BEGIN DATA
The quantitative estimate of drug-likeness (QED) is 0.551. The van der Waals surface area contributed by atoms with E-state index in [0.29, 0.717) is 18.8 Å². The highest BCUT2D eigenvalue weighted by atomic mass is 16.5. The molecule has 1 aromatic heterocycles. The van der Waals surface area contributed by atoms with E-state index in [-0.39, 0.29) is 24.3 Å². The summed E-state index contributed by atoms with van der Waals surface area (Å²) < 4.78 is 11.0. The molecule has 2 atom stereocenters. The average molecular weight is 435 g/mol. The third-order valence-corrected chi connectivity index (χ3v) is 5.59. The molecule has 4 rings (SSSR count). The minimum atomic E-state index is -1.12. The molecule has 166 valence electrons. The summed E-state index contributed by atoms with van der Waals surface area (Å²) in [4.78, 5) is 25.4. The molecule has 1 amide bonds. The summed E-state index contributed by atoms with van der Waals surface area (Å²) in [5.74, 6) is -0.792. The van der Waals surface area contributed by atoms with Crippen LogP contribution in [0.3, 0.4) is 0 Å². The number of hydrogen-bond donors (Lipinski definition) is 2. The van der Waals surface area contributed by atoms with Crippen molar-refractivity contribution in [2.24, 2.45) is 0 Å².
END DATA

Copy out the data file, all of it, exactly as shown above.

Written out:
The quantitative estimate of drug-likeness (QED) is 0.551. The van der Waals surface area contributed by atoms with E-state index in [0.29, 0.717) is 18.8 Å². The highest BCUT2D eigenvalue weighted by atomic mass is 16.5. The molecule has 1 aromatic heterocycles. The van der Waals surface area contributed by atoms with E-state index in [-0.39, 0.29) is 24.3 Å². The summed E-state index contributed by atoms with van der Waals surface area (Å²) < 4.78 is 11.0. The molecule has 2 atom stereocenters. The average molecular weight is 435 g/mol. The third-order valence-corrected chi connectivity index (χ3v) is 5.59. The molecule has 4 rings (SSSR count). The minimum atomic E-state index is -1.12. The molecule has 166 valence electrons. The summed E-state index contributed by atoms with van der Waals surface area (Å²) in [4.78, 5) is 25.4. The molecule has 1 amide bonds. The summed E-state index contributed by atoms with van der Waals surface area (Å²) in [5.74, 6) is -0.792. The van der Waals surface area contributed by atoms with Crippen LogP contribution in [0.3, 0.4) is 0 Å². The number of hydrogen-bond donors (Lipinski definition) is 2. The van der Waals surface area contributed by atoms with Crippen molar-refractivity contribution in [2.24, 2.45) is 0 Å².